“At the September meeting we also agreed a request from LCVS to extend the current lease until January 2025 so that their tenants have more time to find alternative accommodation before any sale.

“However, it appears the tenants were not informed of the plans for the site until last week. (Week commencing April 15)

“This is clearly regrettable, but we would stress once again that the LCVS knew of our likely intentions as far back as September.

“Indeed, it is difficult to reconcile any suggestion that the LCVS do not know the council’s intentions with their request for a lease extension, which they linked to the tenants’ need to find new premises.

“The council began discussions with LCVS back in 2016 regarding the poor condition of the building and how this could affect its future operation.

“A letter was also sent to LCVS on February 19 this year confirming that the property was now scheduled for disposal during the 2024/25 financial year. This letter further confirmed that vacant possession will be required when the extended lease ends.

“At no time in the past seven months has LCVS given us any indication that tenants have not been kept fully informed of developments.

“As a council, we have been clear that, in light of our financial challenges, difficult decisions need to be made in many service areas.

“Equally, we are keenly aware of the contribution made to life in Leeds by small businesses such as Aire Street Workshops.

“Our business support team will be developing a targeted support package for affected tenants over the coming weeks which will hopefully help this contribution to continue and grow.

“Council can also confirm that, as part of the sale and tenderer selection process, it will be willing to receive a number of offers, including those that could allow the building to operate as a form of managed workspace.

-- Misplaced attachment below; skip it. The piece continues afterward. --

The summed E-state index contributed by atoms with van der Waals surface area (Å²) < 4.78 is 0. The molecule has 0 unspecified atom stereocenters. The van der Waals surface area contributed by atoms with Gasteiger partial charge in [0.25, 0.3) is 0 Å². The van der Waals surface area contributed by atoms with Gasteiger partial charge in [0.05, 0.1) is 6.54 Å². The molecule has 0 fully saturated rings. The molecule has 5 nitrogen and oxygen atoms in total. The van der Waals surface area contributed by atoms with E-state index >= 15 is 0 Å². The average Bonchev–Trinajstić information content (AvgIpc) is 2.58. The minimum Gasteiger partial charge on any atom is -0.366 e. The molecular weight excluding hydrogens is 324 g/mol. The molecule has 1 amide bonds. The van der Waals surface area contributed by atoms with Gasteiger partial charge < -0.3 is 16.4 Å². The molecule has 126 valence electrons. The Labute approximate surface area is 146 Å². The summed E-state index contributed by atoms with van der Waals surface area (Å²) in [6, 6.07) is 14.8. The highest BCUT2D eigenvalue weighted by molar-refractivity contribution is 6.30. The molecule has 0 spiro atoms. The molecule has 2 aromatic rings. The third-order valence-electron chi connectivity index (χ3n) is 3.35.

“This approach reflects our wider commitment to culture and creativity in Leeds at a time when the council – like many other businesses and organizations in the city – is facing an extremely tough budget position.”

We have requested a statement from LCVS but have yet to hear back – but in a post on their website, the firm says:

Answer from LCVS

“LCVS Enterprises Ltd is a not-for-profit company set up to provide affordable business units. It is run by a board of directors who are not paid.

“Leeds City Council has leased the Aire Street building to LCVS for more than 40 years through a succession of short-term leases. We never had the security of ownership, which meant we could never consider the long-term future of the building.

“We met with Leeds City Council on September 29 when we were informed that the Council was considering options for the building, that an options assessment would be prepared and that we would have this document in view. Without a clear statement from Leeds City Council at this time that our tenancy would be terminated, it would have been inappropriate to inform tenants that the tenancy was coming to an end.

“We received notice that the tenancy was to be terminated on 19th February 2024. This followed a decision by the Council’s Executive Committee on 7th February 2024. We were not informed that the matter had been brought to Council management for decision beforehand.

“After a short period of reflection by the Board of Directors regarding the implications of this decision and whether it could be contested, we communicated this information to the tenants. The information was released alongside a communication from tenant representatives who we consulted immediately before the information was released to all tenants.

“We understand that Leeds City Council feels unable to invest the kind of money in the building that would bring it up to statutory standards. We also cannot finance these works.

“However, Aire Street workshops provide a valuable and valuable service to small businesses in Leeds. There are no guarantees that alternative accommodation can be found and there is every chance that some of these businesses will have to cease trading. With this in mind, we believe that a pause in the sale of the building is necessary to ensure that all alternatives have been considered by all interested parties.”